Sunday September 26, 2021

Deals done to procure 30 million doses: Dr Faisal

ISLAMABAD: For the first half of the year i.e., from January to June 2021, Pakistan has and expects to receive 19.82 million doses of vaccines offering protection against COVID-19. The fact that 91 percent of these doses are purchased clearly indicates that the country is not dependent on donations. In totality, deals have already been signed for the procurement of over 30 million doses.

The PM’s Special Assistant on Health Dr Faisal Sultan shared these data Monday in a televised briefing arranged to highlight the current status of vaccine procurement and roll-out in Pakistan, as well as to share global supply issues and matters related to local vaccine production. Dr. Faisal said, the government initiated conversation with vaccine manufacturers and GAVI in July 2020—well before any vaccine had been fully developed and approved. The Economic Coordination Committee approved $150 million dollars for vaccine procurement on November 20, 2020, with the Cabinet confirming this December 1, 2020. “It is important to remember that vaccines did not get approved for use until mid or late December. For example, Pfizer was approved on December 11, 2020, AstraZeneca on December 30, 2020, and Sinopharm was also in late stage Phase III trials in December 2020,” Dr Faisal recalled.

The SAPM said, Pakistan is currently vaccinating 150,000 people daily as against a target of 300,000 vaccinations per day. Vaccination for the 40+ age group, for which registration was opened last week, also teed off on Monday. “We are proud of these accomplishments, especially considering the serious global supply issues,” he stated adding, manufacturers like Astra Zeneca and Moderna have been unable to meet demand. Hence, even some of the richest countries like Australia and Canada had to slow down or halt their vaccine roll-out. Some of the world’s largest vaccine manufacturing countries have imposed embargos on exporting vaccines until their local demand is met. “No matter how much money you are willing to spend, you can’t buy more than what’s available,” Dr. Faisal stated.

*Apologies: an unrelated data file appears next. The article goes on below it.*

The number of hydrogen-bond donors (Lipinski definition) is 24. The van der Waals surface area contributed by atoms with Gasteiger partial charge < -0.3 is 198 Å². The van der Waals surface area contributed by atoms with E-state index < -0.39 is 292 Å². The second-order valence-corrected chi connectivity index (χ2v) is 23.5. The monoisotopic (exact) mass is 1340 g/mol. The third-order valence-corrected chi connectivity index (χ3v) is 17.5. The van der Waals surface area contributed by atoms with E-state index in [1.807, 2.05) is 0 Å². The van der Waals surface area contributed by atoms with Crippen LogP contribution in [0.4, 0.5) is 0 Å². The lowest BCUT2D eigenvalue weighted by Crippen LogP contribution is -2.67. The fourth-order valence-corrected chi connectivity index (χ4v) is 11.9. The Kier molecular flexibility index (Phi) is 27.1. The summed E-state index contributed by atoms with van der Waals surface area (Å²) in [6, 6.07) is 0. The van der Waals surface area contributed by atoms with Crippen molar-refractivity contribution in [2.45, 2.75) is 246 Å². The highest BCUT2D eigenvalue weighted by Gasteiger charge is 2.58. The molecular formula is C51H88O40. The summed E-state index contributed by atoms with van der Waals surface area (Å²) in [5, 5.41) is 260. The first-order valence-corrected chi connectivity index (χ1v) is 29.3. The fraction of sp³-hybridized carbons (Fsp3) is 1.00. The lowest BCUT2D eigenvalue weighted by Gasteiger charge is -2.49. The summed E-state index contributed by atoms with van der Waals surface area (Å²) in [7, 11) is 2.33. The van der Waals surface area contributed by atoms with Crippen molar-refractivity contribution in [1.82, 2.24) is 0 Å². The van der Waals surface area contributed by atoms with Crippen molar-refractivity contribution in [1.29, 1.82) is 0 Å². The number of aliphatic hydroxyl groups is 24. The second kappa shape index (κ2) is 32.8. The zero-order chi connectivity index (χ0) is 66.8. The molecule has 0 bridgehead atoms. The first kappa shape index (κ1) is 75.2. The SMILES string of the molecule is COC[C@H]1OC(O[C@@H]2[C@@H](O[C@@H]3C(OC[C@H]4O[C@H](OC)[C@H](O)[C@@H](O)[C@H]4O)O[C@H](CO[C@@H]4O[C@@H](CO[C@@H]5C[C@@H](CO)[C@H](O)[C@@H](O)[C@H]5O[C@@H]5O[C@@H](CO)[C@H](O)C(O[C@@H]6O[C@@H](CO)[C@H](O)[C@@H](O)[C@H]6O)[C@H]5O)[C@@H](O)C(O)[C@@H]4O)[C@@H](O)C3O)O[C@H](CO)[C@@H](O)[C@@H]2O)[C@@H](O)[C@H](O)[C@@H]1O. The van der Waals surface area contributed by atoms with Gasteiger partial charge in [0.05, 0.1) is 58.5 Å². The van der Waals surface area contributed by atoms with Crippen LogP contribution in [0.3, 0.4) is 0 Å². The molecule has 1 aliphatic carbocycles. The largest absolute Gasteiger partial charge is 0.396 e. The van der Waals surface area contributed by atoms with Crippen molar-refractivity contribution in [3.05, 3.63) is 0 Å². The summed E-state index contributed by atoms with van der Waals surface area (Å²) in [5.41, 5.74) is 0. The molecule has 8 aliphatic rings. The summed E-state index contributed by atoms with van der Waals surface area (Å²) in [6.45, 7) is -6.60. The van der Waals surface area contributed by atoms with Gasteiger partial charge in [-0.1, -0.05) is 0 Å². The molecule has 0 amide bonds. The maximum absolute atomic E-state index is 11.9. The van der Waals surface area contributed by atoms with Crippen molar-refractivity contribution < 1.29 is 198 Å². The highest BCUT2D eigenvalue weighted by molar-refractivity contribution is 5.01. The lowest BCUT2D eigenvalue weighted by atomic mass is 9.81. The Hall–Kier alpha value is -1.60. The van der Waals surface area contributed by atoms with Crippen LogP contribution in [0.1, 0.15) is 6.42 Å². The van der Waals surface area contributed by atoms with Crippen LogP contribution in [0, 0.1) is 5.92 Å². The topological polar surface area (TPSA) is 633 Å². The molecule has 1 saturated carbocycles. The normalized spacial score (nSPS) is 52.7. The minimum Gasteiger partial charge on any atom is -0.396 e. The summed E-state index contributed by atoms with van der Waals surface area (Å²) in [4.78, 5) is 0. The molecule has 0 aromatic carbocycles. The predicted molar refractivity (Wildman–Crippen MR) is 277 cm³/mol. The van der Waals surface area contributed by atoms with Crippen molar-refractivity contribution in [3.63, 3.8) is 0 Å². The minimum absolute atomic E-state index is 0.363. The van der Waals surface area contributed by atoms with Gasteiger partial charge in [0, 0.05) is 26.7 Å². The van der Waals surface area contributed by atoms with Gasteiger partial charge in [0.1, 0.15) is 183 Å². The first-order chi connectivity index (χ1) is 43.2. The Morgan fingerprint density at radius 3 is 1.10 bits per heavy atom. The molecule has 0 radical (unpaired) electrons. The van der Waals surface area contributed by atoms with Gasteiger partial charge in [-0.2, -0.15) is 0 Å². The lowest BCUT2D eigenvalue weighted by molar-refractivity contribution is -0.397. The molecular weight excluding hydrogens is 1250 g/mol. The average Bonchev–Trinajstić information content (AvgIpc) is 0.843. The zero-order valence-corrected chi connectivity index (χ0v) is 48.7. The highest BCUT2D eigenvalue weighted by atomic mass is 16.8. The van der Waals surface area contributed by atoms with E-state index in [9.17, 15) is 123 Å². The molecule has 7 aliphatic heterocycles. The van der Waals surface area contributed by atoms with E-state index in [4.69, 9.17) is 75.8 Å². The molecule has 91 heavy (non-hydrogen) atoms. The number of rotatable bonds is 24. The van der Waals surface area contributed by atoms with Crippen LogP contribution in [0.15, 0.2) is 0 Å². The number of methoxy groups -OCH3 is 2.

With reference to local production of COVID vaccine, Dr. Faisal said, Pakistan will be able to produce 3 million doses per month of the single-dose CanSino Bio vaccine locally, thereby significantly reducing dependence on other countries and becoming largely self-sufficient to meet its vaccine needs. “China is a strong partner and has gone out of its way in keeping up a supply chain and transferring technology to Pakistan,” he acknowledged. Dr. Faisal said, it is erroneous to compare Pakistan with countries like the US and India, who are self-sufficient in vaccine production already. “While we are moving in that direction, Pakistan did not have the capacity for vaccine production. Even so, our vaccine roll-out began soon after India’s. The first vaccine dose was administered in India on January16 as against February 2 in Pakistan,” he shared.

Referring to reports drawing comparisons regional countries in the region with smaller economies e.g., Bhutan which has vaccinated over 60% of its population, Dr. Faisal highlighted the significance of context. “Bhutan has a population of almost 750,000, which means they have vaccinated around 500,000 people. Pakistan, on the other hand, has a population of 220 million and has vaccinated over 2.5 million people, meaning fives times as many people as Bhutan and, in fact, thrice the whole population of Bhutan. “Therefore, please be careful when you come across such comparisons,” he urged. Looking ahead, Dr Faisal, said, “We are continuing to procure vaccines and are keeping our options open. We shall continue to take additional precautions of limiting public space and enforcing SOPs to slow down the spread of disease.” He concluded, hoping that the media will support the government in its fight against COVID.